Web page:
New Zealand imported NZ$11.6 billion in goods and services from the US in 2023, growing by 8.3% and accounting for around 13% of total imports. 

In 2023 New Zealand’s goods imports from the US were NZ$7.6 billion. These imports are concentrated in the aerospace sector, for example mechanical machinery (turbo-jets and turbo-propellers) and aircraft and aircraft parts valued at NZ$2 billion. 

Notably, imported goods from the US for the first quarter of 2024 have decreased by 25% compared to the same period in 2023. This decline is mainly because there have been fewer imports of aircraft and aircraft parts.

Similar to services exports, New Zealand imports of services from the US are concentrated in travel, and telecommunications and computer services.

A graph showing to 10 NZ imports from the US in 2023.

Bilateral investment continues to grow

The US is New Zealand’s third largest source and destination of foreign direct investment. In the year to March 2023, the US held a total stock of investment of NZ$64.6 billion in New Zealand, or 18.8% of the total investment stock. The bulk of this is portfolio stock (NZ$42.2 billion). 

A graph showing types of US investment in NZ.

The value of New Zealand’s investment stock in the US also continues to grow. While the bulk of this investment is in portfolio stock, there are frequent examples of New Zealand companies investing in niche services, agriculture and manufacturing activities in the US. 

The value of New Zealand investment also differs from State to State, for example New Zealand is the 6th largest foreign investor in Colorado – a number of New Zealand tech and aerospace companies have chosen to establish US operations from Colorado.

A graph showing types of NZ investment in US.


1. Figures used in this analysis have not been adjusted for inflation. However, previous analyses of the post pandemic recovery have concluded that the nominal recovery is more than just inflation. For example, Sense Partners NZ-US Trade & Investment Relationship Report(external link) that used June 2023 trade data adjusted for inflation concluded that both nominal export and import values have recovered and are largely above pre-pandemic levels.

2. Dairy (whey and milk constituents, butter and dairy spreads, milk powder, cheese, and albuminoids (casein, and peptones))

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Meat exports to the US grew by 15% 

This is sure to keep improving as more people become educated about meat consumption and its enormous benefits for human health.

..large demand for lean beef which will be heavily reliant on imports. 

Keep an eye on the fatter cuts of meat too as the fear of animal fats subsides in the years to come.

For the vast majority of people who try it, the switch to a meat based diet is transformational. Word is quickly spreading and it is a very easy thing for people to try out. Meat exports have a great future.


Many people enjoy eating meat, for sure, but "it's enormous benefit for human health"? Maybe you could share some data on that?


We are seeing the meat heavy diets gaining in popularity mainly due to self reported results and the ease of communicating these results in the modern world. A quick search on YouTube will reveal a plethora of YouTubers all reporting wide ranging health improvements. Commenters on these videos are all overwhelmingly positive with their feedback.

This is not going unnoticed and with so many people suffering greatly from obesity, type 2 diabetes, arthritis, dementia and mental issues, all immune system or food related. The possibility of improving overall immune system health is high on people's wish lists. The list of self reported health benefits is surprisingly high, although not so surprising when you consider that the diet is improving the overall health of the human body. Many people report dropping most of their medications for metabolic disorders after being on a meat based diet for a few months.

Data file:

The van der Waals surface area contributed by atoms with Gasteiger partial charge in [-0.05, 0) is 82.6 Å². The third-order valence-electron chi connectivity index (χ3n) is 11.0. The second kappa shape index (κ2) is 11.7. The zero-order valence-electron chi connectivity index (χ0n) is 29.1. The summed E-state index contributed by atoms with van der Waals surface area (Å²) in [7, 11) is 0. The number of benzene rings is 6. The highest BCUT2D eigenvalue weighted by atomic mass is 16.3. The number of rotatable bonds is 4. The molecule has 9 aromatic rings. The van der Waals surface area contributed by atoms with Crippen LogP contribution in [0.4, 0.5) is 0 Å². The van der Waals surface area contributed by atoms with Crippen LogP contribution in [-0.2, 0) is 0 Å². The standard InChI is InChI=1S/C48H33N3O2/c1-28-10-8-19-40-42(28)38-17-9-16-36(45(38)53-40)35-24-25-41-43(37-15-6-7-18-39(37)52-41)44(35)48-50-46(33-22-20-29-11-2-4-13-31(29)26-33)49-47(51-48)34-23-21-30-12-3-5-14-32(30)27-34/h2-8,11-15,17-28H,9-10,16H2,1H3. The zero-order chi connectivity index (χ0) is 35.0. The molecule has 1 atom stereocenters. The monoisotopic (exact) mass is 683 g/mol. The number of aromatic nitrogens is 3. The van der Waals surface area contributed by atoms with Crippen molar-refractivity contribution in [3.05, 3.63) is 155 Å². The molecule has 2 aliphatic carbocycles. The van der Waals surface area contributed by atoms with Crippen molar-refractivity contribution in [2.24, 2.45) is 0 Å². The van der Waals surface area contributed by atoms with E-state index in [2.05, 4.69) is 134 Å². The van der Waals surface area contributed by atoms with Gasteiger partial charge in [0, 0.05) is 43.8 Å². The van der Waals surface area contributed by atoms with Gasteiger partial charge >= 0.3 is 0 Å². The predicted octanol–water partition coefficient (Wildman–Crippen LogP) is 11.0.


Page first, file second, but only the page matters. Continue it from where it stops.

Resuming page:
High meat diets and for some people 100% meat diets are, unfortunately, more available to those living in wealthy societies.  Wikipedia describes the carnivore diet as one for "select elites". The US is such a society and luckily we already have our foot in the door of that market. Therefore I am confident in a significant uptick in exports as this diet trend grows.

Grass fed meats are high on the list of the best meats available due to the animals eating their ancestrally appropriate food and NZ can supply a lot of this. We are well poised to meet this market.

I'm kind of passionate about a mostly meat diet as I follow this regime myself. I'm 64 with no health issues, take no medications, never got COVID, slim and fit. I walked 12km today before 10am. A primary motivation for me is how it makes me feel mentally. If I fall of the wagon I can feel anxiety and depression start to creep in. Yet when fully committed I'm noticeably well balanced and calm. My response to people's health disorders these days is always, "Eat mostly meat!" 

I'm also very keen on studying human evolution and found this particularly compelling evidence that we humans are and are supposed to be hyper-carnivores:

The evolution of the human trophic level during the Pleistocene


The really interesting graph is the last one - NZ Investment in USA. It mirrors the rise and rise of Kiwisaver funds. Assuming a 5% return per annum its going to, or has, overtaken the export goods return and is pure yield on invested funds and not gross returns.

Goods etc are important but will, in time, be completely over shadowed by returns on capital invested - just look at the rate of increase in that class versus actual goods.

In time NZ will become a wealthy country.